At some point, Chris’s hipflexor was acting up and he was preparing me for the possibility of having to go ahead without him. This terrified me. I hate running alone and I am terrified of running alone in the dark because confession: I’m a huge chicken. If there had been more people on the course, that would be different, but I knew it would only be me and a handful of runners on that last stretch. And obviously, bears and cougars and other creepy things that lurk in forests at night. Not to mention, I could fall and who knows if/when someone would find me. Okay, maybe I’m being a little dramatic, but these were the last things I wanted to be worrying about 90 km into a race.

Luckily, an Advil seemed to do the trick and Chris had renewed energy just as it started to get dark. I had carried my headlamp with me since the morning because I was afraid if I put it in a dropbag, I might forget to grab it again. It is the ONLY piece of mandatory gear so I was making damn well sure that I had it. And actually, I even grabbed up an additional small spare one at Cascade just in case! If I was going to get pulled from the race, it was NOT going to be due to headlamp error.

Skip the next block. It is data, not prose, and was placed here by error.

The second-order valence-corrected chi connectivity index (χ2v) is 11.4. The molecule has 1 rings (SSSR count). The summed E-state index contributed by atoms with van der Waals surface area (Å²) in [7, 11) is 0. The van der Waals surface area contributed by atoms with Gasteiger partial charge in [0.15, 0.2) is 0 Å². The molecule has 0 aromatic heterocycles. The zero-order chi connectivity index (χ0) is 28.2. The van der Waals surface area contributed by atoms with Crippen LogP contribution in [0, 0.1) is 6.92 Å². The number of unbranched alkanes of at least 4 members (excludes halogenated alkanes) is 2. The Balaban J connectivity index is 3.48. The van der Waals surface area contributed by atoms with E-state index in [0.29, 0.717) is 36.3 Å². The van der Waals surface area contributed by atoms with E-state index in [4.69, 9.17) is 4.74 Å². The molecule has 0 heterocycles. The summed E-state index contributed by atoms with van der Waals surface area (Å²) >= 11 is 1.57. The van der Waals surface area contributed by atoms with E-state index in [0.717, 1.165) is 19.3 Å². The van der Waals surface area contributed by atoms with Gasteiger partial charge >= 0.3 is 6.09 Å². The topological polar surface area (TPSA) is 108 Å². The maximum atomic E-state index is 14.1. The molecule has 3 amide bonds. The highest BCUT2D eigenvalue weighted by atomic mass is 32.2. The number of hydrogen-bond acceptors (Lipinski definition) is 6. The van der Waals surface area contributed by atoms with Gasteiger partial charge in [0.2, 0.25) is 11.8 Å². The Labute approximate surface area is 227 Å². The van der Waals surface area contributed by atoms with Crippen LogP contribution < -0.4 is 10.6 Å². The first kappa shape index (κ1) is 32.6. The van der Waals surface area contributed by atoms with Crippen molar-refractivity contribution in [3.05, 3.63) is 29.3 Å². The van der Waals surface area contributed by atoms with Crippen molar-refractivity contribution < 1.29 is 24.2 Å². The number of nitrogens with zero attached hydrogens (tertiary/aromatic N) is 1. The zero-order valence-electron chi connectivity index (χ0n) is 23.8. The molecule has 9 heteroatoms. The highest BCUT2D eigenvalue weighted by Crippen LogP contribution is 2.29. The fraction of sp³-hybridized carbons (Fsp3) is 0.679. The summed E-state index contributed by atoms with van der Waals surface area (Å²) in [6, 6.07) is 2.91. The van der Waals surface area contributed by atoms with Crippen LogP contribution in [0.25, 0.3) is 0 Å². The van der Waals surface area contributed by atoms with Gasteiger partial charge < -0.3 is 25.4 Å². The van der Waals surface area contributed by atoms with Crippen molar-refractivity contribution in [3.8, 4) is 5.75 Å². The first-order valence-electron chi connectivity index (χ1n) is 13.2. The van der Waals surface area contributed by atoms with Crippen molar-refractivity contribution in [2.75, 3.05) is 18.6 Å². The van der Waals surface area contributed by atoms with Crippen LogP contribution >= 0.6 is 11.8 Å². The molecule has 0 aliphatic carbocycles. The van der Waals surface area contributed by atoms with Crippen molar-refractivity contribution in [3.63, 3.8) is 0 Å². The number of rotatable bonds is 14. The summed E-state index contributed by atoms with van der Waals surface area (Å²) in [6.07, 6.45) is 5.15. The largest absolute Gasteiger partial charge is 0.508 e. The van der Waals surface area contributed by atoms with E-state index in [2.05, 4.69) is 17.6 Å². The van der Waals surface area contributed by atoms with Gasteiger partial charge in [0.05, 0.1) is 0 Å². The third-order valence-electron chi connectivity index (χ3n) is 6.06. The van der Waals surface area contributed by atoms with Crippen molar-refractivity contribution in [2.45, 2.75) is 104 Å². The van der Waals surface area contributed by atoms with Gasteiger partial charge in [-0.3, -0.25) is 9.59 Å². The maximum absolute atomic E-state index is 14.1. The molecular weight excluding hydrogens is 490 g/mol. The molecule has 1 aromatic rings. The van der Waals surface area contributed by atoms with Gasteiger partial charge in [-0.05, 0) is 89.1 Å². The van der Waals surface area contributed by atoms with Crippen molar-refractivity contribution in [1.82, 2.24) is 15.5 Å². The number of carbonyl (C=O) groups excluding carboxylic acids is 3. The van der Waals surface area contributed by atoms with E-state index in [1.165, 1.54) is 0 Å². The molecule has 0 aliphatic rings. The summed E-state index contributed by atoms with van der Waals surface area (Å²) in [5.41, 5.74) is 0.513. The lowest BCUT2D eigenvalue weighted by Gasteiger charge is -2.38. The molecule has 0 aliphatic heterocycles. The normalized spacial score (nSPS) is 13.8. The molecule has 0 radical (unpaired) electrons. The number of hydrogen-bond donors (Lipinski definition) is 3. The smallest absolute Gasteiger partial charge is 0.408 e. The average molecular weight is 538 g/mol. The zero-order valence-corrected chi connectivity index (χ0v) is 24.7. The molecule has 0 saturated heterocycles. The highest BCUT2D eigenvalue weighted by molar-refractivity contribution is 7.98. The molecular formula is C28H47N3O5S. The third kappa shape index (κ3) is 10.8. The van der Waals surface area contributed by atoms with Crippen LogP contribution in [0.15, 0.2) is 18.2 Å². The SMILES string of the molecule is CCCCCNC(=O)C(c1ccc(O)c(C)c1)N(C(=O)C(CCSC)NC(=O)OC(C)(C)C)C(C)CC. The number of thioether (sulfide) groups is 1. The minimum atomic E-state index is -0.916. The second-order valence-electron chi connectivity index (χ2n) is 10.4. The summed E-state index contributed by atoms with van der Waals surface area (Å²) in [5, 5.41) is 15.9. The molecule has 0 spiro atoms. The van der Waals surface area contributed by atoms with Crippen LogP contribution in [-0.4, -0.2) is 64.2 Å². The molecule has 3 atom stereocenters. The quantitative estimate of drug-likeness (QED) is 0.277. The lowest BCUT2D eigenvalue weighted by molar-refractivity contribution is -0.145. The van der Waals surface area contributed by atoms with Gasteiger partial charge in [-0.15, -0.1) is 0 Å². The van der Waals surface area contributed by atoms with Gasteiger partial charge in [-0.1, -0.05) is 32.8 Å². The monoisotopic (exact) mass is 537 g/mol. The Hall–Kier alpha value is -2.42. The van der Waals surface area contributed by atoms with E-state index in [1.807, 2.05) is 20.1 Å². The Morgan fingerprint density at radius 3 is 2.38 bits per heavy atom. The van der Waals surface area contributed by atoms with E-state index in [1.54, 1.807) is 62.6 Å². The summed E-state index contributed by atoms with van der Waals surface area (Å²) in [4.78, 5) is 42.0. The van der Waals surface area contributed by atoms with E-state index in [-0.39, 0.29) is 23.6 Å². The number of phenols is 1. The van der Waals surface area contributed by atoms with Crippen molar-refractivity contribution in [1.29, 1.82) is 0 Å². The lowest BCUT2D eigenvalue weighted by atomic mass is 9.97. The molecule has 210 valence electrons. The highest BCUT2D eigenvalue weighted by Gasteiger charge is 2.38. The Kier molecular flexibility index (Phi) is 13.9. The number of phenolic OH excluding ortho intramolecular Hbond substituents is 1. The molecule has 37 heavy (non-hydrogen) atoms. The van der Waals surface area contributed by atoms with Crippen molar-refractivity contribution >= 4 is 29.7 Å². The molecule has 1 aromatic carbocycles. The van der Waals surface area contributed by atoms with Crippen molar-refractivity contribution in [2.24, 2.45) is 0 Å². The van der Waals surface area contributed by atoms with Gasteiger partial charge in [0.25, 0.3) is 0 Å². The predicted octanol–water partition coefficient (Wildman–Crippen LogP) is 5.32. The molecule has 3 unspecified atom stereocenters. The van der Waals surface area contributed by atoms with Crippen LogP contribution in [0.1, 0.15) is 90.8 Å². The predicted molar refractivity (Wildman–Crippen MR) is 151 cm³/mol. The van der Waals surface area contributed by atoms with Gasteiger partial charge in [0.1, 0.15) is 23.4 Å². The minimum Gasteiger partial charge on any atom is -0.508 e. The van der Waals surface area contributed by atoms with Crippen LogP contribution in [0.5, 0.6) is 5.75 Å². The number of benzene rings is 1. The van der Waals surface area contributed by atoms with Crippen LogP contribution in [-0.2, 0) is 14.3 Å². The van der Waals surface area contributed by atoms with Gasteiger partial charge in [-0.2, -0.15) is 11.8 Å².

No name was full of exhausted, delirious runners and amazing volunteers that helped us refill our water. I sat on a rock for a moment beside another lady who shuffled over to make sure I had enough room. This was the last cut off – we had made it! All I had to do was keep moving and I would complete 100k regardless of whether I made it within the 17 hour cutoff or not, and with a big climb ahead it was definitely going to be a nail-biter.

On this last 11 km stretch, I could see mice darting out of my path as they were startled by my headlamp beam. There were TONS of them. I thought back to camping at Alder Flats in the Golden Ears back country almost 10 years ago. That night around our small campfire, a mouse would try to run up my legs if I stood still for more than 10 seconds. They apparently were quite used to people and the food they left behind. I wondered if a mouse would try to run up my legs when I was running, and if I did, would I freak out and fall off the trail?

Over halfway up the big climb at about 95 km, Chris got an epic nosebleed which he attempted to stop with his Buff. Turns out they aren’t that absorbent so I grabbed some of his emergency TP out of his pack. Luckily blood doesn’t bother me or we’d have been quite the pair: one hunched over bleeding from the face and the other lying on the ground passed out.